Group show

WORKS by Bill Balaskas, Nicola Baldazzi and Veronica Lanconelli, Patrizia Giambi, Luca Scarabelli and Rosario Vicidomini

marmo – libreria d’arte contemporanea

8 October 2018 – 7 November 2018


From Monday 8th of October 2018 marmo- libreria d’arte contemporanea, a new shop and exhibition space in Forlì town centre, hosts a show named after its self. marmo is composed by works by Bill Balaskas, Nicola Baldazzi and Veronica Lanconelli, Patrizia Giambi, Luca Scarabelli and Rosario Vicidomini, and it visually describes the word “marmo” (marble), its materiality, conceptual ductility, history and artistic versatility.  

The space is divided into two rooms communicating via a lower arched passage; the first room hosts 360 Gradi, Milano 1995, a photographic installation by Patrizia Giambi, a Forlì-born and internationally acclaimed artist, with a maverick eccentricity, who likes to constantly experiment. 

Her work here documents the 8th January 1995 performance at Galleria Viafarini, Milan, which is a measure-based survey, where dimensions are intended as communication-allowing codes, but also rules to play with, challenge, transform and question their same authority. The male individuals stretching the elastics recall the athletes carved by Greek and Roman sculptors. 

360 Gradi, Milano 1995 dialogues with Untitled by Nicola Baldazzi and Veronica Lanconelli, a couple working on photographic languages and their non-linearity. The piece represents a real statue of a woman, found amongst many other half busts in a Cordoba garden and it is part of He didn’t believe me, a photographic work and a printed book by Osservatorio Fotografico. The square print is an example of the visual-linguistic-conceptual short circuit often used by Baldazzi and Lanconelli. The couple is interested in the photographic meta-reflective quid: here as elsewhere, the photographed subject, though not alive, seems to reflect on its own physicality (and essence).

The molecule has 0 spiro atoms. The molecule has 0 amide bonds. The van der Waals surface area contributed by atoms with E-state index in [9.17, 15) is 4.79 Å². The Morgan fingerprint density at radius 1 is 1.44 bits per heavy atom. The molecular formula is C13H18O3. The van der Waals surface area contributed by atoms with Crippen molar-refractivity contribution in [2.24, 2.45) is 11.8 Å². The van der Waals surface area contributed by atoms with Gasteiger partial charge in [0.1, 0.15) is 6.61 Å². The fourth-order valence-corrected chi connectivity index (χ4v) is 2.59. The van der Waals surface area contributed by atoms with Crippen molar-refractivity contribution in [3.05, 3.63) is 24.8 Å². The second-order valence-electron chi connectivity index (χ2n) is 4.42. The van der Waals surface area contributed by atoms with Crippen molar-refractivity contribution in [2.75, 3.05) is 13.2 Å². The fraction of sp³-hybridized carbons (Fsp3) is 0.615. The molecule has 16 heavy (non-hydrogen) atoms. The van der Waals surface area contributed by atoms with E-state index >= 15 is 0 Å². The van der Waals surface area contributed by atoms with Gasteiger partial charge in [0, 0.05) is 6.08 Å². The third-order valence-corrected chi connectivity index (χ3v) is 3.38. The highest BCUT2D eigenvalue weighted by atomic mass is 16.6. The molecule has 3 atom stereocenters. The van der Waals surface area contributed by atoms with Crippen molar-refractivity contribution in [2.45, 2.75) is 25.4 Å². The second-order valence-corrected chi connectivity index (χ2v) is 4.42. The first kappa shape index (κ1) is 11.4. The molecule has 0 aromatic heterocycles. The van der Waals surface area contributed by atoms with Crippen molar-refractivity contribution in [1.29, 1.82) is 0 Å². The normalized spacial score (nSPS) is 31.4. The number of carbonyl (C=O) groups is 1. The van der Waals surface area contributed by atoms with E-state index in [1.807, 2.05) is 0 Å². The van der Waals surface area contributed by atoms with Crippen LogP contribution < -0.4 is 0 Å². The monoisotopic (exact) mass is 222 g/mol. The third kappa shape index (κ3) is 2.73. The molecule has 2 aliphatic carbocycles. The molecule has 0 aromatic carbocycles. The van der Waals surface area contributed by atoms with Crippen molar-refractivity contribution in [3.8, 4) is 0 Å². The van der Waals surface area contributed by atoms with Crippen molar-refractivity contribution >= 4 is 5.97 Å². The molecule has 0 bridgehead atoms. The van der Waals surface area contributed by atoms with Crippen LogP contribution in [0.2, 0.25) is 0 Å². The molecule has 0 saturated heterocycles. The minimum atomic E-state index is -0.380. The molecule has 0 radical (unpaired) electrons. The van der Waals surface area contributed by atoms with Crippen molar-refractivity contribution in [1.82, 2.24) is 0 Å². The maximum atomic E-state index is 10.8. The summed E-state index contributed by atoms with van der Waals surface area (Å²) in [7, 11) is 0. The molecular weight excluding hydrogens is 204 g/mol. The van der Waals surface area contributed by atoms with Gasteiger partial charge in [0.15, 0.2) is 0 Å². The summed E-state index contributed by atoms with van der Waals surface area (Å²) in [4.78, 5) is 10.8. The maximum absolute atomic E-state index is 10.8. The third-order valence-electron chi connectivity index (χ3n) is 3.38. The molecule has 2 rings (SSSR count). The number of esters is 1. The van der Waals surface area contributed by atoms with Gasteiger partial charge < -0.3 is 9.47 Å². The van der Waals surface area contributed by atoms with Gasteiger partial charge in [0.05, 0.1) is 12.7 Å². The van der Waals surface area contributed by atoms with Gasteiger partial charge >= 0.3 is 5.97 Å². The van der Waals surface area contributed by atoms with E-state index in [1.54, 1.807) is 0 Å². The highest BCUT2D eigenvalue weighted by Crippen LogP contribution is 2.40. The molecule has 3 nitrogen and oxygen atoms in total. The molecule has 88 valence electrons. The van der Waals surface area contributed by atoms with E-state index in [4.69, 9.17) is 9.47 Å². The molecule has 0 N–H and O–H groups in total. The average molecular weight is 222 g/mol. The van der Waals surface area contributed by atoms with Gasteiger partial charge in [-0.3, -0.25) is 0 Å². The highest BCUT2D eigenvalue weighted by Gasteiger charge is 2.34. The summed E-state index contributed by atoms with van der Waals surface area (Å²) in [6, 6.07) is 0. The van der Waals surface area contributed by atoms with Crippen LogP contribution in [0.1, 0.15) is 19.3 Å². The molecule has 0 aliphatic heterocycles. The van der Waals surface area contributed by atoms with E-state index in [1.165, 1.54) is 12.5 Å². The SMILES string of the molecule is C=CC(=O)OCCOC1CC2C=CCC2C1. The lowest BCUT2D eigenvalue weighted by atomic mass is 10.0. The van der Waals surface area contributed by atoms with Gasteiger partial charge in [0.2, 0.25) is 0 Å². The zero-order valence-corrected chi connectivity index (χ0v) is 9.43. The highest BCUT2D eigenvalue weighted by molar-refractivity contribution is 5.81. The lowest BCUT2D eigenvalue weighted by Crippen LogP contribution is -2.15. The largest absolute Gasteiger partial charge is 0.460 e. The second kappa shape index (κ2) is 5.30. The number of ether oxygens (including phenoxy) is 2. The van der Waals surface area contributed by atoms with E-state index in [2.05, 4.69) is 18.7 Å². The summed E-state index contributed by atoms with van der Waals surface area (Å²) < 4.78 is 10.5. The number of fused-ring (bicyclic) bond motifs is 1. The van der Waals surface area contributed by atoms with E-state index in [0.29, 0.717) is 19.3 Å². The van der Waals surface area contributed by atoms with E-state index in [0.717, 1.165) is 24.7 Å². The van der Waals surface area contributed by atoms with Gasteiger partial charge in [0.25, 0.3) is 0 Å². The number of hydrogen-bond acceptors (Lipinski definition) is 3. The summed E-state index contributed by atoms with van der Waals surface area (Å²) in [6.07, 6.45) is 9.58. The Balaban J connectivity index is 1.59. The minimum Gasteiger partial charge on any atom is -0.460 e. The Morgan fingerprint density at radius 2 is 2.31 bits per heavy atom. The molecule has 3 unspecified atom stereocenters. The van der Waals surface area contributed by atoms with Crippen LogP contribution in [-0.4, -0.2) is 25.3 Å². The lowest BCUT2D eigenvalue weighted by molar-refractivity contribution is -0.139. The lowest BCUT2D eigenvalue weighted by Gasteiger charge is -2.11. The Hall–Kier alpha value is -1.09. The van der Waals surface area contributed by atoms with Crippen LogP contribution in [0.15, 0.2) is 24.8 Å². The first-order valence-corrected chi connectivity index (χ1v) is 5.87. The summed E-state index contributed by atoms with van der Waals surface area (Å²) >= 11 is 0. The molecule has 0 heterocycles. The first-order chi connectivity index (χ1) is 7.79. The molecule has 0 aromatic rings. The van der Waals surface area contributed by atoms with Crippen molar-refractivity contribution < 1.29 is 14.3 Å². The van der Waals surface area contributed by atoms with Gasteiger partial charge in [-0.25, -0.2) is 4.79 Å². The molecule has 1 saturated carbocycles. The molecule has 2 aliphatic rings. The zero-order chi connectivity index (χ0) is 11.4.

In the niche between the first and the second room it has been placed Parthenon Rising by Bill Balaskas, Greek England-based artist who moved to the UK to study at the Royal College of Art and now teaching Visual Communication at the Nottingham University. The silent looped 4-minute video is shown on a TV screen and it focuses on an angle of Athens’ Parthenon, at first nearly in a total obscurity situation – and thus not clearly recognizable – and then progressively illuminated, to reach a quasi-spectral light due to tourists’ camera flashes. Parthenon Rising questions, not only, how past dwells in the present time and, doing so, the relation between marble’s possible archeology and actuality. 

Finally, the second room hosts a wall-hanged sculpture and a painting: the former is a work by Luca Scarabelli, a small black marble ball where the artist placed a toothpick falsely digging the noble material’s impenetrable surface. The irony and the erotic antithesis between the two materials hint at what could happen when classical, pop and arte povera meet together, and conceptually describes marble as a trans-temporal and trans-spatial material, summing up many moments and times. Luca Scarabelli, eclectic artist working with visual art, music, and printed publications, often deploys marble and uses it in many yet essential ways. 

The painter Rosario Vicidomini presents clr50c-3, a work whose visual sense stands between the tryptic with its “non-better identified objects” and the apparent monochrome background. Yet, the one-colour illusion tricks only a non-trained or virtuality-addicted eye, which cannot easily recognize the background’s numerous shades of colours. Of the three “objects”, only the one in the middle is represented entirely, whilst the lateral two extend themselves beyond the canvas. 

These objects could be, as they could be not, stones, perhaps a marble stones, with their same solemnity, weight, shining shades, details-driven extraordinary elegance. Marble here stands for an openly-interpreted object, a work in progress without an a-priori definition; similarly, marmo-libreria d’arte contemporanea would like to be known as a non-functional place promoting an un-interested yet involved aesthetics, to share and to identify, disagree with and endlessly re-define.